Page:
Unlike worms that die and add a special aroma when forgotten in a trunk, this stuff doesn't have a heartbeat. It will keep for quite a while, as long as you tighten the lid properly. The jars are small, so they don't take up much room in your tackle box, and they can easily fit into a kid's pocket to provide independent mobility up and down the bank. Youngsters like to pick their own spots, and that's part of the learning process as well.
You can tell them what conditions trout prefer, but kids will make up their own mind about where to cast based upon various whimsical influences. Telling them where to fish won't make them as happy as finding their own spot and catching "their fish," so give them some latitude. Remember, you're not there to fill a quota. Let them experiment. This often presents more "teachable moments" than setting limitations on how or where they can fish. Once you start catching fish, if they're not fairing as well, I can guarantee they'll be casting into your honey hole before you can bait your hook.
If you're not living in a state with a viable wild trout fishery, most states have stocking programs that are basically put and take, since most will not survive the warm waters in summer. Although some will survive both fishermen and the summer heat, and grow into really nice fish, they're intended to be caught and eaten. Spring is when the stocking programs kick off. Check with your local Game and Fish office for a list of stocked waters with public access. We have a handy reference that will get you started, in our State by State index
Moving water is a key area to look for. Small streams, or water coming out of a dam's spillway are great places to start prospecting. Also, streams entering into a larger body of water create areas where trout lie in wait for bugs and other creatures to prey upon. A colorful, scented ball of Powerbait draws them like a magnet.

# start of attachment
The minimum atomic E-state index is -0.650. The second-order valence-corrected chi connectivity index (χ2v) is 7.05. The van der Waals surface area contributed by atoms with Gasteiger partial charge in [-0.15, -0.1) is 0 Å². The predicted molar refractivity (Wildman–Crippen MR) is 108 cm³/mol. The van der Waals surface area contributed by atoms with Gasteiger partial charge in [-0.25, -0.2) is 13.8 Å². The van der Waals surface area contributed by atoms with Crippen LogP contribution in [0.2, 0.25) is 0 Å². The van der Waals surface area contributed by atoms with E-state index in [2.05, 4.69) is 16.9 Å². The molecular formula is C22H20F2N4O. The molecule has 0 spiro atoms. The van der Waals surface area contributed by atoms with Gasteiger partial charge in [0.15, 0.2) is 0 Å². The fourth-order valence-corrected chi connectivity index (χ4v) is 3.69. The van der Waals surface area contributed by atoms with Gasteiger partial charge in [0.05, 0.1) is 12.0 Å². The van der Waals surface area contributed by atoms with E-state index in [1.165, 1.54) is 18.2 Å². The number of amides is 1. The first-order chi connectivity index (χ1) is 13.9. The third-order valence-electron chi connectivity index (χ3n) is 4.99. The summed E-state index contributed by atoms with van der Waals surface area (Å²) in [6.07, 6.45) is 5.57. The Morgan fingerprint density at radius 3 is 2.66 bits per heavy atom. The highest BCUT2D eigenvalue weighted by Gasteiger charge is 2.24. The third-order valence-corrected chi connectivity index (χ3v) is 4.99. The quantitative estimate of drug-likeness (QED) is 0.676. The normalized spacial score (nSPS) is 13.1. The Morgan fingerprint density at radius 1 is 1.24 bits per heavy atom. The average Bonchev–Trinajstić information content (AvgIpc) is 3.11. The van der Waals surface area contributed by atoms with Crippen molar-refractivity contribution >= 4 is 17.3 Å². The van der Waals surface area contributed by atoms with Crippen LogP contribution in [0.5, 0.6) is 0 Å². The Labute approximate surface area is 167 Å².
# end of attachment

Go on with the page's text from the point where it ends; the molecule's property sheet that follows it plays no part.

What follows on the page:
Use only enough to cover the barb of a small, number 10 or 12 hook, and watch for the slightest movement. If you are fishing on the bottom, without a bobber, watch your line as it lies on surface of the water. Better yet, keep the line tight and watch the tip of your rod or pole. Trout are generally delicate biters and can strip off a hook faster than you can say, "I've got a bite, he took my bait."
Some will just suck it down, and if you're not quick on the draw, you'll have a fish that is deeply hooked. A hook extractor will minimize damage, but trout are pretty delicate fish. While catch and release is an admirable ambition, if you've injured a fish and it's bleeding, put it on ice. Trout, butter and almonds make a wonderful combination, when united with just the right amount of heat. Together they make a powerfully good dinner. Hopefully, your youngster will catch enough for two.
Frank Ross grew up on a lake in Florida, where fishing and hunting were second nature. He has pursued his passion from the jungles of South America to the northern reaches of the Arctic Circle and most points in between. With a background in newspapers, the wire services and magazines that began in 1970, Frank brings a unique perspective to his work with Cabela's. He is an award-winning photographer with a flair for getting to the bottom line of every story.
Your complete source for more Cabela's News, and updated hunting and fishing articles.